Sleep is an essential part of your child’s daily routine and key to ensuring your child has a healthy lifestyle. Sleep promotes physical, cognitive, social and emotional development and directly links to children’s mental health, behaviour and attention. Sleep difficulties can have a significant effect, not only on your child’s wellbeing but on the entire family.
If you find it challenging to get your child to have enough sleep, you are not alone! It is estimated that 1 in 4 Australian children do not get the recommended amount of sleep. Furthermore, sleep difficulties are even more common in children with neurodevelopmental delays.
So how much sleep should your child be getting every night?
The recommended amount of sleep varies depending on your child’s age, with younger children requiring more sleep each night.
- Children aged 1-2 years are recommended to have 11-14 hours of sleep each night.
- Children aged 3-5 years are recommended to have 10-13 hours of sleep each night
- Children aged 6-12 years are recommended to have 9-12 hours of sleep each night
- Children aged 13-18 years are recommended to have 8-10 hours of sleep each night.
If you are having trouble getting your child to meet their recommended hours of sleep, here are some things to consider!
The environment in which your child sleeps can impact their sleep quality and duration. For example, some children can be susceptible to noise or light when sleeping. Think about your child’s sleep preferences and the environment in which they are sleeping. If your child is sensitive to noise when sleeping, a white noise machine may help mask disruptive sounds in the background. If your child has difficulty falling asleep or is easily disrupted by light, use dark curtains to block out natural light, and cover the gap under the door frame to block light from outside the room. Another environmental consideration is temperature. Colder internal body temperatures promote the release of melatonin required to sleep. Experts recommend keeping the bedroom temperature to around 18-21 degrees Celsius and dressing children in breathable cotton pyjamas at night.
Children require consistency and routine, and this is no different for their sleep. Children benefit from sleeping and waking up at similar times every day. Although this may not be entirely possible with the variability of your day to day lives, children must be kept to a regular sleep routine for the majority of the week. School holidays can be especially tricky to keep to a regular sleep routine. Make sure you spend a few days before the start of school returning your child to their regular sleep patterns.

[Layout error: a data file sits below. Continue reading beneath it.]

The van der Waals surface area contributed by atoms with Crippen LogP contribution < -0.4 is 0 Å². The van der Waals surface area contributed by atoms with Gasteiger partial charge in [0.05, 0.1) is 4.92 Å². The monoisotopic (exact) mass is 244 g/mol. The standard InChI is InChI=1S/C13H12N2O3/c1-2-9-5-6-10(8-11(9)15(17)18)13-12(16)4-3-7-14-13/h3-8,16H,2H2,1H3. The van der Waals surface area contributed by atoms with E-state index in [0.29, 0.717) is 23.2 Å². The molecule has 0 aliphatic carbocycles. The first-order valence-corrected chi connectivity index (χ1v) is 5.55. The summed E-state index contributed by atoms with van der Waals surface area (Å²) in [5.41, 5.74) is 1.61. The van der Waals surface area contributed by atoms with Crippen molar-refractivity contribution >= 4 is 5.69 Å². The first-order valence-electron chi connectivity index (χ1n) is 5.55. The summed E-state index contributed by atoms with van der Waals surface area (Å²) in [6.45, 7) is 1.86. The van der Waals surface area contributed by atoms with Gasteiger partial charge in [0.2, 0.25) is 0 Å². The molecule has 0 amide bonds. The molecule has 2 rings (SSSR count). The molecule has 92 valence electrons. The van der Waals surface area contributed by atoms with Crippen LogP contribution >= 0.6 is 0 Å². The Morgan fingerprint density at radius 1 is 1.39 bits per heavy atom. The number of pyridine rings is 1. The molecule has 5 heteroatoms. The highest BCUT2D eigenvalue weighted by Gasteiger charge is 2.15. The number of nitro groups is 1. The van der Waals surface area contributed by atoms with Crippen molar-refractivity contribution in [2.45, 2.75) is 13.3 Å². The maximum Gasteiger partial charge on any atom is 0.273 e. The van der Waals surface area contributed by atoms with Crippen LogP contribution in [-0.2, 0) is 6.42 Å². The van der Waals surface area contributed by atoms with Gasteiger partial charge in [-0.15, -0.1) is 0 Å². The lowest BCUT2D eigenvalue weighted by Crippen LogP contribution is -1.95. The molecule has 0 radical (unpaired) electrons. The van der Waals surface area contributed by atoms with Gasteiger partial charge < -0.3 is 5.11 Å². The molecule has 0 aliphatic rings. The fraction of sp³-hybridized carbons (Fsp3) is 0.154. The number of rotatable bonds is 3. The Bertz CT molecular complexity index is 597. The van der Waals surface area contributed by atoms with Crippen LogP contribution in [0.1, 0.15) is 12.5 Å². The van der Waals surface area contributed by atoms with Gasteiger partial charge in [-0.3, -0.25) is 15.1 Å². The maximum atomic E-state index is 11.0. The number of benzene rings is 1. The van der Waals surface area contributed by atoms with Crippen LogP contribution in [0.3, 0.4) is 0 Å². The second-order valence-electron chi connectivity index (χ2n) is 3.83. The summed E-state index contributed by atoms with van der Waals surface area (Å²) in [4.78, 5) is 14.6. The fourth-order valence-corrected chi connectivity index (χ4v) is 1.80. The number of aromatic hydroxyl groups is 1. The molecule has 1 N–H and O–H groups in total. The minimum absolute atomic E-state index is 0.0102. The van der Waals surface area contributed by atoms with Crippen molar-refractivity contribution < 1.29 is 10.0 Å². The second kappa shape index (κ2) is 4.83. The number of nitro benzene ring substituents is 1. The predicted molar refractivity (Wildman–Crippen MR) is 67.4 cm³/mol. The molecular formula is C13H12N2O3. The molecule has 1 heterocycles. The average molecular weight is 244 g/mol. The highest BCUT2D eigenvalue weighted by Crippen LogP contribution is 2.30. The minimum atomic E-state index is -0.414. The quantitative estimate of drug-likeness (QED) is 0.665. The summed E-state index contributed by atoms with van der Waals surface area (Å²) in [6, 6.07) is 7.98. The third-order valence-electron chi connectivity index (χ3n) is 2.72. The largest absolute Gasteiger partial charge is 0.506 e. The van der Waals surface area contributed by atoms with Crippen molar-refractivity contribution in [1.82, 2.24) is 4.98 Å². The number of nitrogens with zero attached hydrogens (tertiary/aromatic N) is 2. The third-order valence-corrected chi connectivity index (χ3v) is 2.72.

The few hours leading up to bedtime can be crucial in determining your child’s sleep quality. Here are a few tips to ensure that they get a good night sleep each night:
- Limit foods and drinks that contain sugar or caffeine at night
- Avoid screen time 1-2 hours before bedtime
- Only let your child use their bed for sleeping. Not reading or homework or games and so on. This helps to make them associate their bed with sleep.
- Engage in a “wind-down” routine 30 minutes before bedtime. Dim the lights in the house, give your child a warm bath or engage in a quiet activity (for example, reading a book).
- Address any fears with your child to create a safe and comfortable space. If simple reassurance is not enough, try making a “special toy” to guard against monsters or spray the room with “monster spray” before bed.
- Try deep breathing (or meditation for older children) before bed to calm their body.
- Engage your child in exercise and physical activity during the day but limit a few hours before bedtime
If you still have concerns regarding your child’s sleep, please seek their GP or paediatrician advice.